Nine decades have worn some of the novelty off this most famous example of German Expressionist Cinema. Still, I wonder if audiences reacted to its demented set design and psycho-paranoia with the same excitement that fanboys are these days to something like Sin City. It’s a fairly creepy story–in the vein of Gothic late-19th century European fables–about how a crazed psychotherapist experiments with post-hypnotic suggestion by commanding his “somnabulist” (basically, a homicidal sleepwalker) to commit acts of murder as they travel the countryside under the guise of a carnival act. The story bears down on the events in a small town where Dr. Caligari has arrived and proceeds to use his somnambulist to go on a murderous rampage, terrorizing a young man and his fiancée. Robert Wiene directs with some visual aplomb (though he doesn’t have the genius of, say, Fritz Lang who came along in the ’20s then promptly blew apart and reinvented German moviemaking). This is one of those curio flicks that can make your skin crawl if you’re watching a good print with a moody orchestral soundtrack. It’s often used in film classes but don’t let its academic value put you off. Caligari is still creepy good entertainment on a rainy day.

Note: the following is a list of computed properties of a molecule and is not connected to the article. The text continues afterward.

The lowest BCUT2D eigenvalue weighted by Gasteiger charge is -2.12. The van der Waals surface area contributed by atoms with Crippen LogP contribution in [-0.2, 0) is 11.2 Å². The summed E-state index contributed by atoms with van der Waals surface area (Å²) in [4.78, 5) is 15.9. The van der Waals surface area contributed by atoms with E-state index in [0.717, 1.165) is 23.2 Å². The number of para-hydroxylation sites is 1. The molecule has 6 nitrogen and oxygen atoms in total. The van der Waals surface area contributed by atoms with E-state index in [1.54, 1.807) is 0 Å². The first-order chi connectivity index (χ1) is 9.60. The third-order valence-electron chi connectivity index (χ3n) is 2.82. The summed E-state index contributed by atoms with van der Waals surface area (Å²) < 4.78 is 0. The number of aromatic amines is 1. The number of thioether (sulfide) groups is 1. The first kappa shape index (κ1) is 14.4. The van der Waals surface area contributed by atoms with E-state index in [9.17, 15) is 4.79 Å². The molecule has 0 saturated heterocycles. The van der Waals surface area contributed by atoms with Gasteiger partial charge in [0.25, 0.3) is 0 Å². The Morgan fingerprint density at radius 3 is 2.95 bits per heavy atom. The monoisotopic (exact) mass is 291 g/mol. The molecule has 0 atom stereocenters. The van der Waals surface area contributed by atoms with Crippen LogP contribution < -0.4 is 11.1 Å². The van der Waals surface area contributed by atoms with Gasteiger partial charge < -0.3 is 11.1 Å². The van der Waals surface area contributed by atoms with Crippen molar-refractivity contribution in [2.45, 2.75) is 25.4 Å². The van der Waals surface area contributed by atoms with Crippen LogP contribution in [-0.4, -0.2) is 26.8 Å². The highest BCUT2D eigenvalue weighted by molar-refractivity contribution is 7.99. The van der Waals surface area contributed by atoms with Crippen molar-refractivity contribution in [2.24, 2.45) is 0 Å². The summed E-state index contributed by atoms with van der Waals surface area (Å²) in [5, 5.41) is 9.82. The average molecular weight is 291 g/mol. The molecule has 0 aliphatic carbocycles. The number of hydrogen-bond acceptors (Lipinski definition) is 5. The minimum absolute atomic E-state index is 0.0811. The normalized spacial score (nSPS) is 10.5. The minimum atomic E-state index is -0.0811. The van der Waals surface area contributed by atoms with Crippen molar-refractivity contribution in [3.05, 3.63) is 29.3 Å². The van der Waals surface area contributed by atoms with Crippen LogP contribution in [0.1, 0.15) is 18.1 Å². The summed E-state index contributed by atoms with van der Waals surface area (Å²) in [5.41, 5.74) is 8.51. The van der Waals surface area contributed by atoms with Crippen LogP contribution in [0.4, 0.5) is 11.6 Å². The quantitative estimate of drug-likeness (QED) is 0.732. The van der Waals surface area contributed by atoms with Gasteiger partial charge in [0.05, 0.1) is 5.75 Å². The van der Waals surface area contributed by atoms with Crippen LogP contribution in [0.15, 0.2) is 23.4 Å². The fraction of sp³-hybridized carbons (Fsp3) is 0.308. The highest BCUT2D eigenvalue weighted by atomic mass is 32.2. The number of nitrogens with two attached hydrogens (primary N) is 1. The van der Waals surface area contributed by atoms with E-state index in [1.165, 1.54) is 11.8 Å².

Directed by: Robert Wiene
Written by: Hans Janowitz, Carl Mayer
Cast: Werner Krauss, Conrad Veidt, Friedrich Feher, Lil Dagover